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5 Benefits to Joining Professional Societies: How Engineers Can Get and Stay Involved


In this episode, we talk to Mary Ellen Bruce Large, P.E., D.GE, Regional Business Development and Client Care Program Manager at Nicholson Construction (formally the Director of Technical Activities for the Deep Foundations Institute) about the value of professional societies. She discuss five great benefits of joining professional societies and how engineers can get and stay involved.

Engineering Quotes:

 

joining professional societies

joining professional societies

Here Are Some of the Questions We Ask Mary Ellen:

  • What is a Professional Society or Association?
  • How can your involvement in professional societies help to project the corporate image of your company?
  • How can your involvement in societies help to generate business?
  • Can you tell us more about cultivating technical expertise?
  • What are some of the unique development opportunities that engineers can benefit from joining professional societies?
  • The fifth and final benefit is called “The Greater Good.” What does that mean?
  • How can engineers become and stay involved in these professional societies?
  • What final piece of advice would you like to give engineers out there?

Here Are Some of the Key Points Discussed About Joining Professional Societies:

  • Professional societies are all different from one another. It is never too early in your career to get involved in a professional society. You will meet many people in a professional society, which is great for your networking. The four main professional societies are DFI, PDCA, ASCE, and ADSC. They all have different ways of doing things and different focuses. Find out what each of them does well, and leverage that. The goal of a professional society is to match the opportunities they have with the people looking for them.
  • If you think you have waited too long for joining professional societies, remember that they too have needs of you. They need your technical expertise, field expertise, mentoring capabilities, and your experience on how to view a document. The answer is always yes, and there is always space for you.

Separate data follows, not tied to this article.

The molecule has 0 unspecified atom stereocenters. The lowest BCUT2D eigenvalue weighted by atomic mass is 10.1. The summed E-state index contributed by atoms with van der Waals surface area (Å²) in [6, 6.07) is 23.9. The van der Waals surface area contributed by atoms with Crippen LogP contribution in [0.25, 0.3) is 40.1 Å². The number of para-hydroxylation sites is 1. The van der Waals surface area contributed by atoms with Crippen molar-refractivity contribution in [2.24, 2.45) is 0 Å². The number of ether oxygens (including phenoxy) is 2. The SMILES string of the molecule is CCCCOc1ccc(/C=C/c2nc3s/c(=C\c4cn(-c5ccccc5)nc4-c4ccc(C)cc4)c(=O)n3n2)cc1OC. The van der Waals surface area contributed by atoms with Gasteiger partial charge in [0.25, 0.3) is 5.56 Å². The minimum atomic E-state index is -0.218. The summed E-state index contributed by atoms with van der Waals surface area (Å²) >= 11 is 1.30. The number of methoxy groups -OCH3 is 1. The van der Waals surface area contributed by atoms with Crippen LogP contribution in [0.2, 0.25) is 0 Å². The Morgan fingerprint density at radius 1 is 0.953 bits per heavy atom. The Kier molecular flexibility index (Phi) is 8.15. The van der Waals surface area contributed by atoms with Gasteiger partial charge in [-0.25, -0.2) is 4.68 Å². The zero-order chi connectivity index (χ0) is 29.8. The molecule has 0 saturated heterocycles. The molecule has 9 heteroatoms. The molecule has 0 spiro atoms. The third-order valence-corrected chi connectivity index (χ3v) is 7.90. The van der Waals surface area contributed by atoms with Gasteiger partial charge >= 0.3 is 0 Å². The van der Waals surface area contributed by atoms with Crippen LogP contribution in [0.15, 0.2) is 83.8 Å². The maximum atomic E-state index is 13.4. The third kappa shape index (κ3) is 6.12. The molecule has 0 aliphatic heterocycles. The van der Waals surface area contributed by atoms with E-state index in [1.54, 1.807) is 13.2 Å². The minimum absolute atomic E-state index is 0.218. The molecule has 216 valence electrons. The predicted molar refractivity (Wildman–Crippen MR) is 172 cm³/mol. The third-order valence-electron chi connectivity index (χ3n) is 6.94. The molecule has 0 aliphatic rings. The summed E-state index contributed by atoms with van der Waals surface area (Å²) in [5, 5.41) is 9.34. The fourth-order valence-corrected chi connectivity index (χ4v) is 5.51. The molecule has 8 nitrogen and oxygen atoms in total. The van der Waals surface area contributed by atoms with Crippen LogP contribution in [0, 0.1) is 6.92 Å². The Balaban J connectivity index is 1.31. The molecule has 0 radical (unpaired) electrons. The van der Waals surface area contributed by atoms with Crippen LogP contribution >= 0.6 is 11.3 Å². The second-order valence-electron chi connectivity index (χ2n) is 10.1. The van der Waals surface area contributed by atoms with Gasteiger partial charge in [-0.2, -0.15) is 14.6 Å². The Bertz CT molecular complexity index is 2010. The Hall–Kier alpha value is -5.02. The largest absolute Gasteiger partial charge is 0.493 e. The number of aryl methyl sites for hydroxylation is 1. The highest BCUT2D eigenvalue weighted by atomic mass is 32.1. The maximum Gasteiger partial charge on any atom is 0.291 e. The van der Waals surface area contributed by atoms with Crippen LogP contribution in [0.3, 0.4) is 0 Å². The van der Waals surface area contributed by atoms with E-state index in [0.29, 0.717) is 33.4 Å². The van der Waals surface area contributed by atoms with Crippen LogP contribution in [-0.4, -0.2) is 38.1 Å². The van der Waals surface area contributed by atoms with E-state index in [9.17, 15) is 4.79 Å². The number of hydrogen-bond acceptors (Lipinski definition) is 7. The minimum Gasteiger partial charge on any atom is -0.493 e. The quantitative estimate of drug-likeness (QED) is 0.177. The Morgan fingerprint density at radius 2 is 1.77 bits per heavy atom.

• For engineers to stay involved in a professional society, they must communicate with them. Life is unpredictable, and things can happen where you cannot do the tasks you said you would do. Contact the professional society and they will gladly give the task to someone else, who will give it back to you when you can take over again. Engineers must not be afraid to say that it will be too much for them. Your door will be wide open when you are ready to come back.
  • If you are uncertain if you want to join a professional society, call someone who can tell you what it is like and what you can expect. Tell them what you want and need and why you are calling. There is always help to guide you. It will be beneficial for you to reach out.

The 5 Benefits to Joining Professional Societies

1. Projecting Your Corporate Image

Just like professional societies are different, so are companies. There are many corporate images in our industry. You can use your involvement in a professional society to project your corporate image. Corporate image projection is done by the people that you send to meetings, the types of presentations that you make, and your interactions with people at your booths. It will attract people to work for you and the people you can work for because of what you offer. It is a way to project yourself beyond your company’s walls and into the industry.

2. Business Development

Every interaction you have in a professional society is business development because you are an ambassador for your company. Instead of only listing the technical things you learn, take notes of where other people are working, who they are working for, and what is still coming in the pipeline. Take note of new developments and if you should be participating in them. Your presentations project your successes, skills, and your service profiles to many kinds of engineering industries and owners. You will be seen as a specialist presenting yourself.

3. Cultivating Technical Expertise

You may think that you know everything about a certain topic, but then you could listen to a presentation and learn even more about it. Professional societies have events on an almost weekly basis, and you could learn something new at each of the events. You learn things that you should be doing, and things that you shouldn’t be doing. You can learn from others’ mistakes so that you do not suffer losses in the same way.